Volume 13, Number 14  March 24, 2006

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Laptop lending promotes mobile learning

Carol Shepstone, head of Access Services.

Carol Shepstone, head of Access Services.

Photo by Colleen MacPherson

The Learning Commons in the Main Library has just gotten bigger, now that 20 laptop computers are available for borrowing.

In partnership with Information Technology Services (ITS), the library began loaning out the laptops in early March, part of what the head of access services called the “huge push in mobile computing for students.”  Carol Shepstone said students are using libraries in different ways and “there’s a general recognition of the need to expand the Learning Commons so it’s mobile.”  By taking advantage of the wireless internet service on campus and the loaner laptops, students can now access all the resources they need at tables in the library, in groups, on soft seating, even in class, she said.

The Main Library is the third on campus to offer laptops borrowing.  Last year, the libraries in Health Sciences and Law made available five and 10 laptops respectively.  Shepstone said Main was spurred on to join the program when “the figures indicated that the majority of students borrowing laptops from those colleges were from Arts and Science.”

There has been very little fanfare beyond a small sign advertising the service where student line up to wait for computers in the Learning Commons, but Shepstone is already pleased with the usage.  “We’ve had a few out every day, but I expect it to pick up substantially” when the Library announces the program on PAWS and its own website.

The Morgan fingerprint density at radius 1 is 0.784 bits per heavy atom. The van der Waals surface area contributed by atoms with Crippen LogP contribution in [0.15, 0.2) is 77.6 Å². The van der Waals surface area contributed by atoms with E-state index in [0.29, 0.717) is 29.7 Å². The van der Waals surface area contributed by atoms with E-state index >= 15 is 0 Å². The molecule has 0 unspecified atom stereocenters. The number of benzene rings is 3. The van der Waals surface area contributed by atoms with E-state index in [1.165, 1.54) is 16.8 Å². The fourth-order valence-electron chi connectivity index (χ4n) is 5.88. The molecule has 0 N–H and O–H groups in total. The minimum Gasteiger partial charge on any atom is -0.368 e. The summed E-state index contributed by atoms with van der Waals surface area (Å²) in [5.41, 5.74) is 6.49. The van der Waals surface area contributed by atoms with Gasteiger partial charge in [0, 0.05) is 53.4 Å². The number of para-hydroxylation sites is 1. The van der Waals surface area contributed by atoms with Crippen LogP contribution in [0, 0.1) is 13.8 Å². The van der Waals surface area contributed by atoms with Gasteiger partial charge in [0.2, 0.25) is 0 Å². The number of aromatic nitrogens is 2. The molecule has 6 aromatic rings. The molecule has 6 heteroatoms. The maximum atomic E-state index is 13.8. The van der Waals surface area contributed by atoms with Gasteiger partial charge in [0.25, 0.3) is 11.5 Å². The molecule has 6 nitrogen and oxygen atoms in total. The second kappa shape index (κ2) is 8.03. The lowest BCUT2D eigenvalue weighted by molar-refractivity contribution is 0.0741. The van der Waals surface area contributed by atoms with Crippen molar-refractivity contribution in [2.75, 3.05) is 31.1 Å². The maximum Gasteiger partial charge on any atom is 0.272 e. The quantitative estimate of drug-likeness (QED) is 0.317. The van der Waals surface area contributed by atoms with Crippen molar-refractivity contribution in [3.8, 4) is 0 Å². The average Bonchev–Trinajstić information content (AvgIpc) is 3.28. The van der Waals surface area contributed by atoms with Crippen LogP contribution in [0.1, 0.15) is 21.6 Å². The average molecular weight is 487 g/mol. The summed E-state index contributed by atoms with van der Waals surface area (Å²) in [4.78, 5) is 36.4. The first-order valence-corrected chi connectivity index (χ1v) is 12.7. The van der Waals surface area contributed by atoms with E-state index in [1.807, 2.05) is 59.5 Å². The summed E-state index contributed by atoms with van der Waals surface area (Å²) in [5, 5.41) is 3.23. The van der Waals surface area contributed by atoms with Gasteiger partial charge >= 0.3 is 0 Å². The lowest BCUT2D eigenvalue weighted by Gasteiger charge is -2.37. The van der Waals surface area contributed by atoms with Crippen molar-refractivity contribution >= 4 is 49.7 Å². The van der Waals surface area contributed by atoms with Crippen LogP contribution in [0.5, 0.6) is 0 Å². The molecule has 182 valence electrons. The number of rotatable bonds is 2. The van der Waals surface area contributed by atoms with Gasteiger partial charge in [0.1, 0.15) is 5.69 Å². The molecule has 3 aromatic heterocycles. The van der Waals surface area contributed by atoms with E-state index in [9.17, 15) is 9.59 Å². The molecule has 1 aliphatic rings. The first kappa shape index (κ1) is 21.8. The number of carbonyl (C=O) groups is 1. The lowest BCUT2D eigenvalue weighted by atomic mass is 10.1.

In addition to students, faculty and staff can borrow the machines which are signed out on a first come, first serve basis, she said.  All that is needed is a library card and the signature of the borrower on an agreement stating the laptop will be returned on time, in good condition and “with all it’s bits and pieces”, including a lock-down cable borrowers are encouraged to use.  The laptops are treated like reserve material – the loan period is four hours, and overdue fines accumulate by the hour.

The laptops are configured like the Learning Commons computers right down to the bundle of software available, she said.  And they are set up for use only on campus to prevent borrowers from taking them home.

While this is no longer a pilot project, Shepstone said the library will closely track usage and feedback from borrowers in order to fine tune the system.  “Is a four-hour loan the right decision?  We don’t know yet.  Right now it seems to work well for most people but that’s not to say it won’t change.”

She also expects laptops will eventually be available through all library branches on campus although the program will look a bit different in each in order to meet individual library demands.  How big it will get is also a question.

“I find it really difficult to speculate on the number of laptops we’ll eventually have, but we’re planning on the conservative growth side in Main.”

For more information, contact communications.office@usask.ca

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